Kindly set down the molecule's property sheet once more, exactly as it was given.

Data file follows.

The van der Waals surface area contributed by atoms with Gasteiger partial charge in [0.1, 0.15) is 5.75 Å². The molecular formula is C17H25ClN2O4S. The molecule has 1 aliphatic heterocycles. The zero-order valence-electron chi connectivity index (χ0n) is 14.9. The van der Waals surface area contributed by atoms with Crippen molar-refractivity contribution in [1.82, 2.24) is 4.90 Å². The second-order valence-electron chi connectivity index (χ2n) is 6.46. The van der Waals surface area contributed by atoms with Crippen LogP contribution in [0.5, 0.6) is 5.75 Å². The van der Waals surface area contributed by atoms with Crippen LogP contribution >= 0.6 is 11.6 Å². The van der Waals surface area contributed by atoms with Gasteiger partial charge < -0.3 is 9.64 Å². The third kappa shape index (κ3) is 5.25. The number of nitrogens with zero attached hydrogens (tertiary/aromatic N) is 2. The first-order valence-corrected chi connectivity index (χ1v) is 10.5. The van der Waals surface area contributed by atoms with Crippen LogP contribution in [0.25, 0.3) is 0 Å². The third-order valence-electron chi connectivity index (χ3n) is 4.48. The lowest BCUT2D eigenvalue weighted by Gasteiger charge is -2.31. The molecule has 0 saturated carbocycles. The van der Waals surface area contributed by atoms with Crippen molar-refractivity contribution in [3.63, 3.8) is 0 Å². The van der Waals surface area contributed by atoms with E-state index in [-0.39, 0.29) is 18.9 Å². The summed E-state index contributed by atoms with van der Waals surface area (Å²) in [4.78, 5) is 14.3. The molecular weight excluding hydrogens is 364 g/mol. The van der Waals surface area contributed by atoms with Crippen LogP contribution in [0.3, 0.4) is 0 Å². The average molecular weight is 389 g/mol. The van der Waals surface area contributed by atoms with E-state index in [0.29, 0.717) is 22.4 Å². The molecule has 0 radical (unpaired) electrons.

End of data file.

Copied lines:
The van der Waals surface area contributed by atoms with Gasteiger partial charge in [0.1, 0.15) is 5.75 Å². The molecular formula is C17H25ClN2O4S. The molecule has 1 aliphatic heterocycles. The zero-order valence-electron chi connectivity index (χ0n) is 14.9. The van der Waals surface area contributed by atoms with Crippen molar-refractivity contribution in [1.82, 2.24) is 4.90 Å². The second-order valence-electron chi connectivity index (χ2n) is 6.46. The van der Waals surface area contributed by atoms with Crippen LogP contribution in [0.5, 0.6) is 5.75 Å². The van der Waals surface area contributed by atoms with Crippen LogP contribution >= 0.6 is 11.6 Å². The van der Waals surface area contributed by atoms with Gasteiger partial charge < -0.3 is 9.64 Å². The third kappa shape index (κ3) is 5.25. The number of nitrogens with zero attached hydrogens (tertiary/aromatic N) is 2. The first-order valence-corrected chi connectivity index (χ1v) is 10.5. The van der Waals surface area contributed by atoms with Crippen LogP contribution in [0.25, 0.3) is 0 Å². The third-order valence-electron chi connectivity index (χ3n) is 4.48. The lowest BCUT2D eigenvalue weighted by Gasteiger charge is -2.31. The molecule has 0 saturated carbocycles. The van der Waals surface area contributed by atoms with Crippen molar-refractivity contribution in [3.63, 3.8) is 0 Å². The van der Waals surface area contributed by atoms with E-state index in [-0.39, 0.29) is 18.9 Å². The summed E-state index contributed by atoms with van der Waals surface area (Å²) in [4.78, 5) is 14.3. The molecular weight excluding hydrogens is 364 g/mol. The van der Waals surface area contributed by atoms with Crippen LogP contribution in [0.3, 0.4) is 0 Å². The average molecular weight is 389 g/mol. The van der Waals surface area contributed by atoms with E-state index in [0.29, 0.717) is 22.4 Å². The molecule has 0 radical (unpaired) electrons.